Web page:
Thanks to the excellent feedback here, I’m narrowing down my choice of a new car purchase to the Honda CRV or Suburu Outback. I’m concerned about some of the reviews I’ve read about the CVT. Should I be concerned? Should I opt out of cars that come equipped with the CVT? Thoughts?
I would add the Mazda CX-5 to the list, it has a regular 6 speed AT. How long do you expect to own it?
probably until “death do us part…”
I have a Subi with a CVT. I like it’s performance, but reliability is an unknown. Only 20k on it.
I’d get the Forester over the Outback, I like the high seating position. And the large amount of room for driver and passengers.
Either If those two Marques with a CVT should be fine. Subaru has been using them for quite a while, and Honda doesn’t use a new technology until it is well proven in testing.
I agree with the CX-5 suggestion. My daughter has a CX-5 with the 2L engine. Power is adequate, even with this smaller engine. It also gets great gas mileage, handles well, and is comfortable. Drive them all and choose the one you like best. On the test drive, do both surface street and highway driving to get a good feel for the CVT. Some people just don’t like the way CVTs feel. You have to decide that for yourself.
Well, if the cvt’s start failing at crazy rate than the manufacturers will offer an extended warranty for a known defect.
The CRV’s CVT was known to cause some vibration issues in the 1st productions. I think they fixed it but check on crvowners forum.
The RAV4 has a regular automatic and probably a quieter ride. The Mazda is a great car but my problem with Mazda has been the low sales numbers leading to shortage of aftermarket parts and in some cases even the dealer doesn’t have regular maintenance parts in stock (in my case, a serpentine belt for a Mazda CX-9). I also like to scan forums for common problems and DIY hints but there aren’t that many Mazda owners so their forum is relatively dead.
Overall though there seems to be a problem with new technology creeping in all new cars, from Direct injection to turbo to CVT and dual clutch transmissions, most of the new cars you want to buy today will have one or more of these.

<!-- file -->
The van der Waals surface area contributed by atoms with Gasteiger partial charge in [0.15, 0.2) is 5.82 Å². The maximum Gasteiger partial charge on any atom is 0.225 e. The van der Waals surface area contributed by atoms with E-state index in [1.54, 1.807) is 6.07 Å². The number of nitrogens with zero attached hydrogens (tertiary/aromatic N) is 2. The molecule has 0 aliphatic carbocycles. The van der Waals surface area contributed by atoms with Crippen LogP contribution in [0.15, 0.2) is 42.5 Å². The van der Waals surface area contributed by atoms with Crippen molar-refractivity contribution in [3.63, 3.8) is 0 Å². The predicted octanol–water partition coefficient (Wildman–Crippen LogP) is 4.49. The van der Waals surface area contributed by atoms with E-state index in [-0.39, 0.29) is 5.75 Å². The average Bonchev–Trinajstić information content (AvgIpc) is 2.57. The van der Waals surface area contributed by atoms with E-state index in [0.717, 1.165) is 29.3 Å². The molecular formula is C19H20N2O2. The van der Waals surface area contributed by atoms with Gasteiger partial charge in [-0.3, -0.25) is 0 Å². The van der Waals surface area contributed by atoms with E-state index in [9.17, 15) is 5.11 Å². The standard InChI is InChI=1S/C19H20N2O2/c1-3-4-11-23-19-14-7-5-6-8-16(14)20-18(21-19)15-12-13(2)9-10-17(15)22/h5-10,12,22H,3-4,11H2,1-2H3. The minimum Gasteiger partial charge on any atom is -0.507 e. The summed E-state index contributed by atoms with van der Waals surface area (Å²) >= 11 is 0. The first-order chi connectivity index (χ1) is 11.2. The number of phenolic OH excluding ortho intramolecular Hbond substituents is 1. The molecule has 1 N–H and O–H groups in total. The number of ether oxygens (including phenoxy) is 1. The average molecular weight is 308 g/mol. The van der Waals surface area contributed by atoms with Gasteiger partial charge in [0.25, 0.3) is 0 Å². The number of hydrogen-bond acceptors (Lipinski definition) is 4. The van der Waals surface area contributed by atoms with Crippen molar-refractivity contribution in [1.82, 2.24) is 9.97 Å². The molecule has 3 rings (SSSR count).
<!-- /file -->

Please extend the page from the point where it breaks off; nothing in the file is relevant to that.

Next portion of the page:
My wife drove a Nissan Sentra equipped with a CVT for 2 years and had no problems with it. Back problems forced her to get an SUV that was easier to get in and out of on a daily basis. The one thing that did shine about the little car was that it drove very well in the snow. I attributed that to the way the CVT shifted. There was no spinning when the car took off in the snow.
As I mentioned, I have had a Forester with CVT for two years. Great MPG, 30-40 on the highway, 20-30 city.
When I bought my 2011 Outback, I ordered the optional six cylinder engine for three reasons:
It is routed through a “conventional” 5 speed automatic, and I was a bit leery of CVTs at the time.
It uses a timing chain, rather than a timing belt. (A year or two later, Subaru began using timing chains even in their 4 cylinder engines, so that would no longer be an issue.)
You will never say, “Gee, I wish that I didn’t have this much power!”.
At this point, all Subaru automatics are CVTs, and as I understand it, they held-off on adapting them to their larger engines until they had a good assurance of their reliability with the 4 cylinder engines. And, if you check the reliability ratings of 2011/12 Outbacks in Consumer Reports, you will see a slightly better rating for the models with a CVT, as compared to those with the “conventional” automatic. While I have had no problems with my “conventional” 5 speed automatic, it looks like my fears about the CVT were unfounded.
In fact, just the other day, when I had my car in the shop for maintenance, I was chatting for a few minutes with the service manager. He wanted to know how I liked the Impreza wagon that they had given me as a loaner car, and I mentioned that I was pleasantly surprised at how nicely the CVT performed. I also mentioned that I had been fearful of the reliability of a CVT when I had ordered my car. His response was, “When I was with Nissan, we had a LOT of problems with the CVTs, but I was surprised to see that Subaru’s CVT seems to hold up very well–especially as compared to the Nissan design.”